State temporarily makes changes to child care subsidies program

Chelsie Bates, owner of Little Hands Childcare and Preschool in Vale, said the state’s move to temporarily remove copays for families who rely on subsidies for childcare is a huge relief. (The Enterprise/Yadira Lopez)

VALE – In a move to help families and child care providers, the state is making temporary changes to child care benefits provided by the state Department of Human Services. 

Families who rely on the employment-related day care program, which helps low-income households pay for childcare, for now no longer will have to pay any share of the cost.  

The directive also raised the income limit for eligibility. This means more families can now apply for the aid. 

“It’s huge,” said Chelsie Bates, owner of Little Hands Childcare and Preschool in Vale. “It means keeping our doors open and keeping our staff because they’re in the same boat. We’re all trying to figure out if we’re going to have a job to come home to.”

Gov. Kate Brown said in a statement that the state must do everything it can to ensure child care providers can operate so parents can continue to work.

The changes will last as long as Oregon remains in a state of emergency, which Brown declared on March 8 and put into effect for at least 60 days. 

It’s a relief for people like Bates, who is the only licensed child care provider in Vale. She has 28 children enrolled in her center and about 70% of her families currently count on the state to help pay for that care.

Many of her families’ income levels are just $100 to $200 shy of qualifying for the aid. 

After finding out the news, she quickly notified her clients and encouraged them to apply now that the income limit has been raised. 

Employees at the department’s Ontario office are currently relying on telework. The best way for clients to reach them now is by phone at 541-889-9141, extension 0.

At Giggles and Grace Early Learning Center, Inc. in Ontario, roughly 15 families rely on the subsidies.

The site’s executive director, Shawn Reynolds, said the temporary changes “will make this difficult time easier” for those families.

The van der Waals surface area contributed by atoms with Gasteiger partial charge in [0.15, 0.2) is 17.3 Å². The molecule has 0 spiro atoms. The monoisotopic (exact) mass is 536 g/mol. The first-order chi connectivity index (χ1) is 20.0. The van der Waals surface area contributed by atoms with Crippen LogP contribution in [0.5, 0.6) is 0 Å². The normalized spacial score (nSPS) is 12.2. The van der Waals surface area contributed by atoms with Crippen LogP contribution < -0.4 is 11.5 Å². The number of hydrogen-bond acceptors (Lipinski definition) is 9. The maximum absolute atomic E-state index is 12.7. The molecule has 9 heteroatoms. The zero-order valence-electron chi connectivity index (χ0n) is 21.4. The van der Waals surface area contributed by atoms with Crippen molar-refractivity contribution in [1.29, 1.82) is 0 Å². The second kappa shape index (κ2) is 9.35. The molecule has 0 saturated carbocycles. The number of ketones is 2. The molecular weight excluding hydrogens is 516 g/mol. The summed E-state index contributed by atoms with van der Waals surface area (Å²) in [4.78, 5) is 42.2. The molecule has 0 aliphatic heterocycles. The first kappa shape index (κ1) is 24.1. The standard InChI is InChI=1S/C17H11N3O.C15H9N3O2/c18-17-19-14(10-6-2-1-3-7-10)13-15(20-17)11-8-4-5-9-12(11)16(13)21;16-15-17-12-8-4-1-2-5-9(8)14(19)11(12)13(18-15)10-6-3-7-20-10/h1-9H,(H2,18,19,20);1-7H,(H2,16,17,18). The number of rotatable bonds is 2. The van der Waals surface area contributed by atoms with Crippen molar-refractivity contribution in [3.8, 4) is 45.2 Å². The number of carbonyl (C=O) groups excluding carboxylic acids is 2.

“This temporary change was a pleasant surprise from the state to add to our additional supports,” Reynolds wrote in an email.

Little Hands Childcare and Preschool is the only licensed provider in Vale. (The Enterprise/Yadira Lopez)

Previously, families could only make up to 185 percent of the federal poverty level – or $4,040 per month for a family of four. That limit was temporarily raised to 250 percent of the federal poverty level or $5,899.

“I’ve always told my parents it’s not a handout. Child care is expensive,” Bates said. 

Locally many families don’t take advantage of the state’s subsidies, said Dan Ramirez, self sufficiency programs manager at the Department of Human Services in Ontario. These families simply can’t afford the copay, he said, so the move to get rid of copays for now can make a big difference.  

As of February, 23 child care providers were listed and approved to receive payments from the department. In that same month, 46 families – 122 children – received employment-related day care funds in Malheur County.

As she spoke to a reporter Tuesday, Bates’ phone buzzed three times with text messages from parents asking her for help with the state forms. 

Interested parents need only call the Department of Human Services or fill out the forms online. 

Even if they can’t speak to a representative right away, the state will cover costs retroactively if a family is approved. 

The changes also expanded absent day policies. This means child care providers will charge the state for up to a full month for children scheduled to be in care but who are unable to attend due to the COVID-19 virus. 

For Bates it’s a relief. A lot of her clients who work in schools and restaurants are now home due to closures.

“I need to stay open because it’s my source of income,” Bates said. 

The virus has already affected her business in other ways. Her biggest concern is access to food. 

“It’s hard enough to go buy food for a family right now, but even harder to buy food for 20 kids a day,” Bates said.

Food costs at her operation come from her own pocket and Bates does the shopping herself. She said her budget for the week has doubled since she’s had to stay away from discount supermarkets. 

“It’s not safe right now to go to a Walmart or a Waremart,” she said. 

Parents are dropping off children at the door and keeping their distance. Teachers at the center are whisking kids to the sink to wash their hands. 

The goal is to keep the quality the same and minimize the disruptions to the kids’ routine because “they don’t understand what’s going on,” Bates said. 

She’s got back-up teachers who will fill in if any of her employees need to stay home. 

With four of her own children at home, Bates had to request an exception from the state so she can maintain the mandated teacher-to-child ratios at her center while keeping her own children at home. 

She’s limited to serving only families that are currently enrolled at her day center. 

Bates said she’ll continue to serve the community as long as she’s allowed to. She’s hoping over the next week she can have a better idea of how she can offer more care at this time.

“We’re trying to see how we can best serve the community,” Bates said. “We’re staying busy.”

Have a news tip? Reporter Yadira Lopez: [email protected] or 541-473-3377

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